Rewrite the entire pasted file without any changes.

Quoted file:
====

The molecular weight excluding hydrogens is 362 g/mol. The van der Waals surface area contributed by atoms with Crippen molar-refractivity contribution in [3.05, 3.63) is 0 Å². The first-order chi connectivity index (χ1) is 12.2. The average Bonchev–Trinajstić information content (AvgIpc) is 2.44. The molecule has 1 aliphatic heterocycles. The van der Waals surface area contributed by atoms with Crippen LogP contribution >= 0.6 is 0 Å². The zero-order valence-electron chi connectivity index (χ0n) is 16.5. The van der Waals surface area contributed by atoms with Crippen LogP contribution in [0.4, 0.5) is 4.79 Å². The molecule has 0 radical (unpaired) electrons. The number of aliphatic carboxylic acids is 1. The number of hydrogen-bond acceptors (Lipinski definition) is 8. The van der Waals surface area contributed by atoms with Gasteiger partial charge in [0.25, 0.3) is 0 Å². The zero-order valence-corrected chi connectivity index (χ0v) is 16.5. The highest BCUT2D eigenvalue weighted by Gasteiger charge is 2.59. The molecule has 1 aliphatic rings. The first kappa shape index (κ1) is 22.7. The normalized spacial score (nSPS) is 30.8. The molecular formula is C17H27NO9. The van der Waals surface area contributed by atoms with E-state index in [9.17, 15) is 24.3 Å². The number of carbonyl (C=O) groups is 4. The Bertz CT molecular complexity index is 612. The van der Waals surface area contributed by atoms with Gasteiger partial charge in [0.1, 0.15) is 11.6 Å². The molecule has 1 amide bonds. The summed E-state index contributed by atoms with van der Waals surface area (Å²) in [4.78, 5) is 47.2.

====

The molecular weight excluding hydrogens is 362 g/mol. The van der Waals surface area contributed by atoms with Crippen molar-refractivity contribution in [3.05, 3.63) is 0 Å². The first-order chi connectivity index (χ1) is 12.2. The average Bonchev–Trinajstić information content (AvgIpc) is 2.44. The molecule has 1 aliphatic heterocycles. The van der Waals surface area contributed by atoms with Crippen LogP contribution >= 0.6 is 0 Å². The zero-order valence-electron chi connectivity index (χ0n) is 16.5. The van der Waals surface area contributed by atoms with Crippen LogP contribution in [0.4, 0.5) is 4.79 Å². The molecule has 0 radical (unpaired) electrons. The number of aliphatic carboxylic acids is 1. The number of hydrogen-bond acceptors (Lipinski definition) is 8. The van der Waals surface area contributed by atoms with Gasteiger partial charge in [0.25, 0.3) is 0 Å². The zero-order valence-corrected chi connectivity index (χ0v) is 16.5. The highest BCUT2D eigenvalue weighted by Gasteiger charge is 2.59. The molecule has 1 aliphatic rings. The first kappa shape index (κ1) is 22.7. The normalized spacial score (nSPS) is 30.8. The molecular formula is C17H27NO9. The van der Waals surface area contributed by atoms with E-state index in [9.17, 15) is 24.3 Å². The number of carbonyl (C=O) groups is 4. The Bertz CT molecular complexity index is 612. The van der Waals surface area contributed by atoms with Gasteiger partial charge in [0.1, 0.15) is 11.6 Å². The molecule has 1 amide bonds. The summed E-state index contributed by atoms with van der Waals surface area (Å²) in [4.78, 5) is 47.2.